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Planting Calendar

Friday, May 22, 2009

May in your garden

It's Winter preparation time. Prepare the soils before it gets boggy by cultivating mulch now, or get the chickens over the beds, in order to be ready for winter planting in a few weeks.

Raised bed gardens are good over winter especially for heavy, wet soils. The soil remains warmer and looser than flat open-ground gardens.

Mulch fruit trees after leaf fall to compost down all the old leaves and help break disease cycles. Remove mummified fruits from stone-fruit trees for same reason. Prune back kiwifruit, boysenberries, raspberries. Prune grapes right back to a few buds on each spur.

Over-crowded perennials or those which have lacked vigour during the past season should be divided and replanted. Take lots of cuttings.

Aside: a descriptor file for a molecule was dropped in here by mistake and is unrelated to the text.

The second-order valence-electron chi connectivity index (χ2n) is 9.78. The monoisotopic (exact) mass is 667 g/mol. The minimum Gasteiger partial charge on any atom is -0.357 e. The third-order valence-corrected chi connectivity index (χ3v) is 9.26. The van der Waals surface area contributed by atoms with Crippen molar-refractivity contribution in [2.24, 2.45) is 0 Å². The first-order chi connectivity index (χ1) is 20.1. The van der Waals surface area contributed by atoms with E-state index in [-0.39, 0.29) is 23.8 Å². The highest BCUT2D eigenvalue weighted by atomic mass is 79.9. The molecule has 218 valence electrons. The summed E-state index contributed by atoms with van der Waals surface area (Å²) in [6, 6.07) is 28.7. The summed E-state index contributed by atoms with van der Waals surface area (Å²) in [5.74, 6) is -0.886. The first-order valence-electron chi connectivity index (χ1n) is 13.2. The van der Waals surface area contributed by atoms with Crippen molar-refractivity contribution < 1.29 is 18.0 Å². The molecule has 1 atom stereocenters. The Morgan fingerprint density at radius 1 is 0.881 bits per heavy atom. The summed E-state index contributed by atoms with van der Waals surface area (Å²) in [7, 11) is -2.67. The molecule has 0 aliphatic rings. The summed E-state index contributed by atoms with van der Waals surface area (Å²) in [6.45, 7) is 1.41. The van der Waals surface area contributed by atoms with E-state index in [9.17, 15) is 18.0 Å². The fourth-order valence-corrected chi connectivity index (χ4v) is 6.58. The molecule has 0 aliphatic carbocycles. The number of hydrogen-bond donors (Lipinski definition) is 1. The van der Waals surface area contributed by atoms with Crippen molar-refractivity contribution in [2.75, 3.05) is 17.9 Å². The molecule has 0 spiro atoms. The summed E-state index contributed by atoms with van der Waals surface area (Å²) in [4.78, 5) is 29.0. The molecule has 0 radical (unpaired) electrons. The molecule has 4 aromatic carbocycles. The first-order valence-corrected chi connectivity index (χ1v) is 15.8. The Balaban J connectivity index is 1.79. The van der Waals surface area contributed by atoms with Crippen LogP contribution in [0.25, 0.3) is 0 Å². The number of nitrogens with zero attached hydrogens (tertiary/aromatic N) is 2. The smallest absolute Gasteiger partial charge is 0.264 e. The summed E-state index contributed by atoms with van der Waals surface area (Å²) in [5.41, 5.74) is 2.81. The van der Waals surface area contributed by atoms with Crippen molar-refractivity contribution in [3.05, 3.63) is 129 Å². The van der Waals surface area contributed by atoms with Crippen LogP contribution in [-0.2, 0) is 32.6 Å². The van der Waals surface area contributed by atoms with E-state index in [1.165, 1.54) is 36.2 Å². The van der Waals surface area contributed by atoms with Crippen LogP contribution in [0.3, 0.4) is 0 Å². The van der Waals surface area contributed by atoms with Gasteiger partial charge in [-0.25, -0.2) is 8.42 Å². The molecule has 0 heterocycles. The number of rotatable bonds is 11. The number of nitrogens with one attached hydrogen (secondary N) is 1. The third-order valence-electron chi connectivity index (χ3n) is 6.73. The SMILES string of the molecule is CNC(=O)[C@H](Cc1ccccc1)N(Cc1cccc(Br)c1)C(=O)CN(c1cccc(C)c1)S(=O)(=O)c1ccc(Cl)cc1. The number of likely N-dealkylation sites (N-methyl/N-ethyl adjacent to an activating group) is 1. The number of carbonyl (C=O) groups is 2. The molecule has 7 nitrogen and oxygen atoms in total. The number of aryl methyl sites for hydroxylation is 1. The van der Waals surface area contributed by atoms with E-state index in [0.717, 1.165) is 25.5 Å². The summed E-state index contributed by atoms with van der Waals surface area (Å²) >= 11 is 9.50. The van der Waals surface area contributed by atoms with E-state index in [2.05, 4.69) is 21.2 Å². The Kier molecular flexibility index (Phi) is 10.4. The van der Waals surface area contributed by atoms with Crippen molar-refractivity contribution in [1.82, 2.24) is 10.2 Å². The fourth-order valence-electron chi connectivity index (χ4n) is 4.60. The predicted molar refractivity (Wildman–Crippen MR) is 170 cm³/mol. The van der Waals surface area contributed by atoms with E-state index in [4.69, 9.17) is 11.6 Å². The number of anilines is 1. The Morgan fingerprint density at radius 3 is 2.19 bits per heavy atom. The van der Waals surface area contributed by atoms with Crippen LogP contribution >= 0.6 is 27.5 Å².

Tree planting – get the hardy trees in, providing it has rained and the soil is moist. July is best for planting deciduous trees and October better for frost tender trees. Prepare any trees for relocating over winter. Only move trees that have only been in a for a year or so otherwise it’s a really big job.

Harvesting
Feijoas, persimmons, late apples and pears, olives, tamarillos. raspberries, lemon balm, garlic chives, ginger, strawberries, marjoram, red yams, parsnips, kumara.

Planting
Warmer areas: (if the soils are reasonable warm) cabbage, cauliflower, onion, peas, radish, silver beet, spinach, turnip.

Cooler areas: leave planting until spring 

For more of what to plant in your climatic zone, click here

 
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